USA, 1924 (MIFF 1960, Programme 28)
Director: Raoul Walsh
Early in the 1920s, German historical films (Passion, Anne Boleyn) greatly impressed movie fans and movie producers alike with their lavishness of scene and production. Douglas Fairbanks, by now one of the best paid stars, was casting around for a challenge to his business acumen (now established by the success of Robin Hood) and found it to hand in the threat of German films. He meant The Thief of Bagdad to dwarf his own past and the German present. In the huge Pickford-Fairbanks studio, he outdid the Germans to the extent of creating a dream picture unrelated to any known reality. And it seemed he had outdone them in spectacle and trick illusion, which many people in 1924 thought were the best novelty the movies had to offer. A second generation of moviegoers, then growing into adolescence, enjoyed the new thrill of seeing fairy tales set in motion. The Fairbanks of The Thief became their Fairbanks for keeps, for they were too young to have known his earlier incarnation - the all-American bank clerk. The Thief was, and is, a sort of juvenile epic. But somehow, for the wide and older audience, it did not register. A world public that knew and loved the pattern of Fairbanks' heroics was impatient of overlong romantic and processional pauses in between the gymnastics. The box-office told a story that Fairbanks was too good a business man to ignore: Robin Hood, made for $700,000, grossed much more than The Thief, made at the then unprecedented cost of two million dollars.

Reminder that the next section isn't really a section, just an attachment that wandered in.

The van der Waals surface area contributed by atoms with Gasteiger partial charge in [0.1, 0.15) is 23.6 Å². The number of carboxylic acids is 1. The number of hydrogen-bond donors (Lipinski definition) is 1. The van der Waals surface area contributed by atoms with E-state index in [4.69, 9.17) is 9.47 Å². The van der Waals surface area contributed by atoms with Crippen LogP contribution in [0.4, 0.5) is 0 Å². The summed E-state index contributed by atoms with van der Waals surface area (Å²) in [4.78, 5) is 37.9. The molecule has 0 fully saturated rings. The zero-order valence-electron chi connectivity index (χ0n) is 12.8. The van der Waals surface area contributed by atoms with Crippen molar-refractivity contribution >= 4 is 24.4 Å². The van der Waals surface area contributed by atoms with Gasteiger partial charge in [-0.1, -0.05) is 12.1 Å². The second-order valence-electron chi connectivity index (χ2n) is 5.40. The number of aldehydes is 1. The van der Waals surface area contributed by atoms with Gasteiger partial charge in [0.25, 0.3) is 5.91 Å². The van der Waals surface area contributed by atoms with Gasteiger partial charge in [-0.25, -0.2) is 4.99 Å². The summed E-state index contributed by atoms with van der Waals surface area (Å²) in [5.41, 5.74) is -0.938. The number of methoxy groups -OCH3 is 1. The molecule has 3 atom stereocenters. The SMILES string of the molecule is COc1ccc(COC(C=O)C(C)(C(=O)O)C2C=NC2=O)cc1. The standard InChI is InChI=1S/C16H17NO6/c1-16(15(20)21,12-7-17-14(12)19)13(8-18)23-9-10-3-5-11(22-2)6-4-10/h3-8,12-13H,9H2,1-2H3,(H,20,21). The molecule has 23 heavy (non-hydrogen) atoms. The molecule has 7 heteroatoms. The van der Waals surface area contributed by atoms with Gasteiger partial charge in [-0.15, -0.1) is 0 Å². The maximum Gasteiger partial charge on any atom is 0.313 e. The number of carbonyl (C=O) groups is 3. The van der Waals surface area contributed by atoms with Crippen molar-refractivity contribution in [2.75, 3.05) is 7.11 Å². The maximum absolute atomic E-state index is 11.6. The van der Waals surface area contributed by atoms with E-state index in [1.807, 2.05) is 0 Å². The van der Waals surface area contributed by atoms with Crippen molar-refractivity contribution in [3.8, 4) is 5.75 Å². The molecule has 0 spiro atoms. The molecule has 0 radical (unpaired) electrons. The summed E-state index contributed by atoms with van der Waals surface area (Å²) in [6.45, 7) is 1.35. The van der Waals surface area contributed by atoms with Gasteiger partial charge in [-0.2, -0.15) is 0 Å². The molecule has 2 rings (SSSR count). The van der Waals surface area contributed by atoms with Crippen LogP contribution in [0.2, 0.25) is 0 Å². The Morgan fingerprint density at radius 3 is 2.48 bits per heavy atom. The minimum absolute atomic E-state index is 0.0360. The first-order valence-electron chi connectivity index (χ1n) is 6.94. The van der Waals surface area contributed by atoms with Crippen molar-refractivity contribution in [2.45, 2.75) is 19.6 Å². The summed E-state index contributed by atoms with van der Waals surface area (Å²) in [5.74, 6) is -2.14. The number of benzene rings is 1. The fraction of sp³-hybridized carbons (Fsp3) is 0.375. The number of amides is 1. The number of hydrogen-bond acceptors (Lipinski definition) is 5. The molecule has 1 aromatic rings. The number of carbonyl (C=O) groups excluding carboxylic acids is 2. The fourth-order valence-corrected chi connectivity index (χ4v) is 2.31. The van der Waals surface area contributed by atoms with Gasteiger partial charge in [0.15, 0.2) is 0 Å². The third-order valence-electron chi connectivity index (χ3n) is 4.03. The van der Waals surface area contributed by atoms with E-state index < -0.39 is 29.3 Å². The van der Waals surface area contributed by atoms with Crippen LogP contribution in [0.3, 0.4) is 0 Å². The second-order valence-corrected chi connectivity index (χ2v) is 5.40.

After The Thief, Fairbanks returned to his earlier style, of which The Black Pirate is by far the best example. New feats of daring, combined with the warm mellow tones of this finest achievement of early Technicolour, gave the picture a peculiar and memorable charm.
A few years later, Fairbanks accomplished the difficult transition to the talkies by appearing with Miss Pickford in The Taming of the Shrew, and in 1932 concluded his American career with Mr. Robinson Crusoe, a final salute to the natural life. In 1934, he went to England and made for Alexander Korda what was to be his last picture, The Private Life of Don Juan.